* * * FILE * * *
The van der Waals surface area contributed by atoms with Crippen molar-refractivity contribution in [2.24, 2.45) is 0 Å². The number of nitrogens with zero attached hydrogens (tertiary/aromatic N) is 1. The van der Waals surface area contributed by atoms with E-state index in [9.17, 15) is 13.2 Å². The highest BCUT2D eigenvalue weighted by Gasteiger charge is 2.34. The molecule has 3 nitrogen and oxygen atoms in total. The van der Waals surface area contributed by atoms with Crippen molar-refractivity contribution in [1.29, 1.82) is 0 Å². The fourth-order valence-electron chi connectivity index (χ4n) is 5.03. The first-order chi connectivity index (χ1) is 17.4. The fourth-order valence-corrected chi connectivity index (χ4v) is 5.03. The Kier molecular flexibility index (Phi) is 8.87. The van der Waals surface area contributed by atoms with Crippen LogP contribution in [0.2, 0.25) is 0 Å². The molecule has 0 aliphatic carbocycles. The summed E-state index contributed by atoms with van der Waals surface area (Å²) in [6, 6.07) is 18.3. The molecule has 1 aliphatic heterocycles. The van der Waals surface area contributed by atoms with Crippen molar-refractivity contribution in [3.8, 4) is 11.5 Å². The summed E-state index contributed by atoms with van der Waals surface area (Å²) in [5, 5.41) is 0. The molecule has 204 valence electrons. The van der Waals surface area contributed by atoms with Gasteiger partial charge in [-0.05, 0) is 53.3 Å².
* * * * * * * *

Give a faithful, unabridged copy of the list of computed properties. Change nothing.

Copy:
The van der Waals surface area contributed by atoms with Crippen molar-refractivity contribution in [2.24, 2.45) is 0 Å². The number of nitrogens with zero attached hydrogens (tertiary/aromatic N) is 1. The van der Waals surface area contributed by atoms with E-state index in [9.17, 15) is 13.2 Å². The highest BCUT2D eigenvalue weighted by Gasteiger charge is 2.34. The molecule has 3 nitrogen and oxygen atoms in total. The van der Waals surface area contributed by atoms with Crippen molar-refractivity contribution in [1.29, 1.82) is 0 Å². The fourth-order valence-electron chi connectivity index (χ4n) is 5.03. The first-order chi connectivity index (χ1) is 17.4. The fourth-order valence-corrected chi connectivity index (χ4v) is 5.03. The Kier molecular flexibility index (Phi) is 8.87. The van der Waals surface area contributed by atoms with Crippen LogP contribution in [0.2, 0.25) is 0 Å². The molecule has 0 aliphatic carbocycles. The summed E-state index contributed by atoms with van der Waals surface area (Å²) in [6, 6.07) is 18.3. The molecule has 1 aliphatic heterocycles. The van der Waals surface area contributed by atoms with Crippen molar-refractivity contribution in [3.8, 4) is 11.5 Å². The summed E-state index contributed by atoms with van der Waals surface area (Å²) in [5, 5.41) is 0. The molecule has 204 valence electrons. The van der Waals surface area contributed by atoms with Gasteiger partial charge in [-0.05, 0) is 53.3 Å².